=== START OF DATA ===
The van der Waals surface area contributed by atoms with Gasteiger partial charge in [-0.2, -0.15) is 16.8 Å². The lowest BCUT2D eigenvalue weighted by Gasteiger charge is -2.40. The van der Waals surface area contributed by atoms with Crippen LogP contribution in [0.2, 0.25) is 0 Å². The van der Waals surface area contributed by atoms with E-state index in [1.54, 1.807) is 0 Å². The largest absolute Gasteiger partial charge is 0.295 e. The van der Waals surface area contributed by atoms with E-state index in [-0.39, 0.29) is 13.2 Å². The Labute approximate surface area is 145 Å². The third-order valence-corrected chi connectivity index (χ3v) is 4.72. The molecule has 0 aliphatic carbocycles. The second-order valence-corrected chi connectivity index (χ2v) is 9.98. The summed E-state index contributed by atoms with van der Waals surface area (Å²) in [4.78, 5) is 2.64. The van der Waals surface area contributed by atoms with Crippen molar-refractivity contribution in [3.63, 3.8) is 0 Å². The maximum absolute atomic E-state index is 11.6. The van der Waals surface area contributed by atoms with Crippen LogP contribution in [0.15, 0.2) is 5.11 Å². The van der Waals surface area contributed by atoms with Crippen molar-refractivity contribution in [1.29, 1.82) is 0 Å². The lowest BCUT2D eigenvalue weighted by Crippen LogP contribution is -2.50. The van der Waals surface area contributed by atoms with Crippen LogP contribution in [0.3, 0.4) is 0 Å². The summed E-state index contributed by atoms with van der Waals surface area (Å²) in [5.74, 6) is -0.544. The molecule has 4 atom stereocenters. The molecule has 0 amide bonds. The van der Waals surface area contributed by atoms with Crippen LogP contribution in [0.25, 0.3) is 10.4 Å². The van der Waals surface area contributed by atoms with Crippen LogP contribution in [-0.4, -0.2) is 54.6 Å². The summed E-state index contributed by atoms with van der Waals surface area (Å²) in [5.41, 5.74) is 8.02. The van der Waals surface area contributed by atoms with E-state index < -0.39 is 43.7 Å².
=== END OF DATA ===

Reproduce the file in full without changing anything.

The van der Waals surface area contributed by atoms with Gasteiger partial charge in [-0.2, -0.15) is 16.8 Å². The lowest BCUT2D eigenvalue weighted by Gasteiger charge is -2.40. The van der Waals surface area contributed by atoms with Crippen LogP contribution in [0.2, 0.25) is 0 Å². The van der Waals surface area contributed by atoms with E-state index in [1.54, 1.807) is 0 Å². The largest absolute Gasteiger partial charge is 0.295 e. The van der Waals surface area contributed by atoms with E-state index in [-0.39, 0.29) is 13.2 Å². The Labute approximate surface area is 145 Å². The third-order valence-corrected chi connectivity index (χ3v) is 4.72. The molecule has 0 aliphatic carbocycles. The second-order valence-corrected chi connectivity index (χ2v) is 9.98. The summed E-state index contributed by atoms with van der Waals surface area (Å²) in [4.78, 5) is 2.64. The van der Waals surface area contributed by atoms with Crippen molar-refractivity contribution in [3.63, 3.8) is 0 Å². The maximum absolute atomic E-state index is 11.6. The van der Waals surface area contributed by atoms with Crippen LogP contribution in [0.15, 0.2) is 5.11 Å². The van der Waals surface area contributed by atoms with Crippen molar-refractivity contribution in [1.29, 1.82) is 0 Å². The lowest BCUT2D eigenvalue weighted by Crippen LogP contribution is -2.50. The van der Waals surface area contributed by atoms with Crippen LogP contribution in [0.3, 0.4) is 0 Å². The summed E-state index contributed by atoms with van der Waals surface area (Å²) in [5.74, 6) is -0.544. The molecule has 4 atom stereocenters. The molecule has 0 amide bonds. The van der Waals surface area contributed by atoms with Crippen LogP contribution in [0.25, 0.3) is 10.4 Å². The van der Waals surface area contributed by atoms with Crippen LogP contribution in [-0.4, -0.2) is 54.6 Å². The summed E-state index contributed by atoms with van der Waals surface area (Å²) in [5.41, 5.74) is 8.02. The van der Waals surface area contributed by atoms with E-state index < -0.39 is 43.7 Å².